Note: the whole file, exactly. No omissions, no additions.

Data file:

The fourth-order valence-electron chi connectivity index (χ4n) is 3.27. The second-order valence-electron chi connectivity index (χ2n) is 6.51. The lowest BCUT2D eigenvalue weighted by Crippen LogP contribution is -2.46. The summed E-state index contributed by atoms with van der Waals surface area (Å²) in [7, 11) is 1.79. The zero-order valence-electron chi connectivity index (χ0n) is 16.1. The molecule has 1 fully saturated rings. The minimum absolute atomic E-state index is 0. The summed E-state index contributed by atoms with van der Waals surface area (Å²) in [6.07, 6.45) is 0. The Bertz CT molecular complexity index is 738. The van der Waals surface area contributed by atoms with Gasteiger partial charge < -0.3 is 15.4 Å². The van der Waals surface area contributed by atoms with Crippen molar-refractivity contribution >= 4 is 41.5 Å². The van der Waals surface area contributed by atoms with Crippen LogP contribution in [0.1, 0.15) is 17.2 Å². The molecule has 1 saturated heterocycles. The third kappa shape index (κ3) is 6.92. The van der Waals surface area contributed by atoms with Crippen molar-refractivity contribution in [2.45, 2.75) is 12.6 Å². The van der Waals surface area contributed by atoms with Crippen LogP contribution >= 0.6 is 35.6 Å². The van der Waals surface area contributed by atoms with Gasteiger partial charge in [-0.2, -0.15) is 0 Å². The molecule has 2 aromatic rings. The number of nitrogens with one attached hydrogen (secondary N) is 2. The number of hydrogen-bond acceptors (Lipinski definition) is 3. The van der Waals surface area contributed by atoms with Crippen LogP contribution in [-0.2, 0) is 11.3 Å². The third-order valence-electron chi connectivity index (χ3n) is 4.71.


The fourth-order valence-electron chi connectivity index (χ4n) is 3.27. The second-order valence-electron chi connectivity index (χ2n) is 6.51. The lowest BCUT2D eigenvalue weighted by Crippen LogP contribution is -2.46. The summed E-state index contributed by atoms with van der Waals surface area (Å²) in [7, 11) is 1.79. The zero-order valence-electron chi connectivity index (χ0n) is 16.1. The molecule has 1 fully saturated rings. The minimum absolute atomic E-state index is 0. The summed E-state index contributed by atoms with van der Waals surface area (Å²) in [6.07, 6.45) is 0. The Bertz CT molecular complexity index is 738. The van der Waals surface area contributed by atoms with Gasteiger partial charge < -0.3 is 15.4 Å². The van der Waals surface area contributed by atoms with Crippen molar-refractivity contribution >= 4 is 41.5 Å². The van der Waals surface area contributed by atoms with Crippen LogP contribution in [0.1, 0.15) is 17.2 Å². The molecule has 1 saturated heterocycles. The third kappa shape index (κ3) is 6.92. The van der Waals surface area contributed by atoms with Crippen molar-refractivity contribution in [2.45, 2.75) is 12.6 Å². The van der Waals surface area contributed by atoms with Crippen LogP contribution >= 0.6 is 35.6 Å². The van der Waals surface area contributed by atoms with Gasteiger partial charge in [-0.2, -0.15) is 0 Å². The molecule has 2 aromatic rings. The number of nitrogens with one attached hydrogen (secondary N) is 2. The number of hydrogen-bond acceptors (Lipinski definition) is 3. The van der Waals surface area contributed by atoms with Crippen LogP contribution in [-0.2, 0) is 11.3 Å². The third-order valence-electron chi connectivity index (χ3n) is 4.71.